The deputy managing editor of CNN’s investigations unit answered the request for employees to be tested to find a donor for Senior UN Correspondent Richard Roth, who needed a kidney transplant, and found that her blood and tissue was a match.
“It takes a special kind of person to keep another human being alive,” Roth said.
Living donations may make some people more uneasy than the thought of donating after death, but donation organizations say they are a big part of their efforts. Here’s how you can become an organ donor.
Who can be a donor?
Living donations may be more common than you imagine.
Those donations can come in many forms: organs, tissues, bone marrow and blood. Joining a donor registry does not necessarily mean that you will immediately become a donor. Doctors must look for the right match in blood and tissue for their patients, and joining allows them to see if you are the right fit.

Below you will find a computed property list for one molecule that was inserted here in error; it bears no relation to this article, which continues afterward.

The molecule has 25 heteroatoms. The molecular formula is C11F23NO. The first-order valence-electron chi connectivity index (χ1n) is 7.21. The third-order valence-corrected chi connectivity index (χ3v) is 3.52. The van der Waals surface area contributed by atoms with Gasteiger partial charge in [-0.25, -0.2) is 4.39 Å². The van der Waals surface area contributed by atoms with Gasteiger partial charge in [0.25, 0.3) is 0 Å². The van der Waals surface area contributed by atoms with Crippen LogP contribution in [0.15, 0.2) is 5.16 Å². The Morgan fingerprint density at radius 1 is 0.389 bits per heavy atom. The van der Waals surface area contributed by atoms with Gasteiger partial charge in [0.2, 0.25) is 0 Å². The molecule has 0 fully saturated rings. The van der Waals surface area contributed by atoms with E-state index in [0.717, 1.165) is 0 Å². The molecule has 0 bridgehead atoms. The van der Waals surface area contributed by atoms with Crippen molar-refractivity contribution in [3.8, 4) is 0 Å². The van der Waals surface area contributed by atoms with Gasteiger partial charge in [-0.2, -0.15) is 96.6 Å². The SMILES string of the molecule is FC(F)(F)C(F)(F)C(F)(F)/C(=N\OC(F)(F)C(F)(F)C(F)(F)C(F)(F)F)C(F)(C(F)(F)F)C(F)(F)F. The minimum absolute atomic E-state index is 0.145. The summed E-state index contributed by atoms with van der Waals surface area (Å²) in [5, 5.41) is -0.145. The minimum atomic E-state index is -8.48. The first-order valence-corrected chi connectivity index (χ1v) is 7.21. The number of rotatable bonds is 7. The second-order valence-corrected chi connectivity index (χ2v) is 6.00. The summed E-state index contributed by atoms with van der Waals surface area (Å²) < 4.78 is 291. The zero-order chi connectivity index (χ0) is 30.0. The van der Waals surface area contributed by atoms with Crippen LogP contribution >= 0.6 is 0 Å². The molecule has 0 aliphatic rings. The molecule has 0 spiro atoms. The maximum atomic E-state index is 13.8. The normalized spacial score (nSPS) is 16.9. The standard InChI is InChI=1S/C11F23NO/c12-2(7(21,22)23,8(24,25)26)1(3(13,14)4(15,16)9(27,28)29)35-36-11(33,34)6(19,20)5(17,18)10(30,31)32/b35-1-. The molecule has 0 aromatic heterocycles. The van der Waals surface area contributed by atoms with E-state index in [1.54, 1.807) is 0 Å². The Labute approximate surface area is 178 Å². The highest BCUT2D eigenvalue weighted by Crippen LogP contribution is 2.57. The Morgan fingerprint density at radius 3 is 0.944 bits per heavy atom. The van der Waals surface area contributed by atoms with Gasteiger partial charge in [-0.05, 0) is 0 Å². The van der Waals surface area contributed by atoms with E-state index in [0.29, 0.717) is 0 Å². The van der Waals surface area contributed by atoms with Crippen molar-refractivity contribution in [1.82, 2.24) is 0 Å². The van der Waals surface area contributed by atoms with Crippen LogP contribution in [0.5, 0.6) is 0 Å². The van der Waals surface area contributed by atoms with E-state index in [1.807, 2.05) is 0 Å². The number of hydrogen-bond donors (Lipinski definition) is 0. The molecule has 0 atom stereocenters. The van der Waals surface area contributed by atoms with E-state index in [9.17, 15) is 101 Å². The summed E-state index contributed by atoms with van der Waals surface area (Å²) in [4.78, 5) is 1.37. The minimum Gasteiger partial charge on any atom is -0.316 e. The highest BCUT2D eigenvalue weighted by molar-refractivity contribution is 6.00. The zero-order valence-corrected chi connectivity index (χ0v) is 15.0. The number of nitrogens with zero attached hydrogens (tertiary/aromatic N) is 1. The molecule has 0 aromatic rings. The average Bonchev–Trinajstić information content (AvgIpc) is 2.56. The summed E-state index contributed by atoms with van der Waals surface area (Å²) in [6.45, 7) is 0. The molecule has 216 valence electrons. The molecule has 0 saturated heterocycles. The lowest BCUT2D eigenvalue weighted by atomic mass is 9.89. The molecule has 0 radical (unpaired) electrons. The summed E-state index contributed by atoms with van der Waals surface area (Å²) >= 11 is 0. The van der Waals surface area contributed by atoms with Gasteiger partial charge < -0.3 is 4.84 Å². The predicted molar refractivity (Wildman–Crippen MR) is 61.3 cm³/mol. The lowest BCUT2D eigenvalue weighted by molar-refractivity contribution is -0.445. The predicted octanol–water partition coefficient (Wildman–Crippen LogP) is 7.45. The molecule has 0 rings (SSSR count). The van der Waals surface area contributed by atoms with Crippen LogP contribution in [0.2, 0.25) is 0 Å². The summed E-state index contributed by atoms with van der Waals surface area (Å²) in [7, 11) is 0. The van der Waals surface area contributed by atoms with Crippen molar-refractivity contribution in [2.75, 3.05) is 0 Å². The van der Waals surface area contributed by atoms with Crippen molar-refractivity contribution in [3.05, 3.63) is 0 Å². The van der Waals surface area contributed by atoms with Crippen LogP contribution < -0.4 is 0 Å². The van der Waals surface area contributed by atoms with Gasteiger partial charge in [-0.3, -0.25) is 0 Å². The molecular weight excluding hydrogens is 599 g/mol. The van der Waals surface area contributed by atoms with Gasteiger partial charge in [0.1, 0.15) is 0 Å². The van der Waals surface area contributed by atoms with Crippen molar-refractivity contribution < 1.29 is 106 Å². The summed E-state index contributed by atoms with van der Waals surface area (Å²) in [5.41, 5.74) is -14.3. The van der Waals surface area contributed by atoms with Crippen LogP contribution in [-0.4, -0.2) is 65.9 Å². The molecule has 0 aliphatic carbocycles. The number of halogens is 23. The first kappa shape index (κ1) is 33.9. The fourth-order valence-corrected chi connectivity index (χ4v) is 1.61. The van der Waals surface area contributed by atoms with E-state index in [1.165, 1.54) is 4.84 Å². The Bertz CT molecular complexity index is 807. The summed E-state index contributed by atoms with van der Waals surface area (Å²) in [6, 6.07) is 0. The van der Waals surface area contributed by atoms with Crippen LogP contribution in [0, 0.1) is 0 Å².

Who can you help?
In those cases, doctors often turn to registries to find a donor.
Living donors can give kidneys, a liver lobe, a lung, part of a lung, part of the pancreas or part of the intestines. You can also give skin, bone, bone marrow, blood and platelets, the HRSA said.
How safe is it?
To avoid emotional or physical harm, a transplant center doctor will ensure that living donors are in good health before donating. The HRSA advises that no one who has or has had diabetes, cancer, high blood pressure, kidney disease or heart disease become living donors.
Although health risks come with any major surgery, living donors often do well over the long term, the HRSA said.
How do you get started?
There are many resources you can utilize to be added to a registry and potentially become at match for a patient in need.
The United Network for Organ Sharing can also help you become a donor. To learn more, contact the network at 888-894-6361.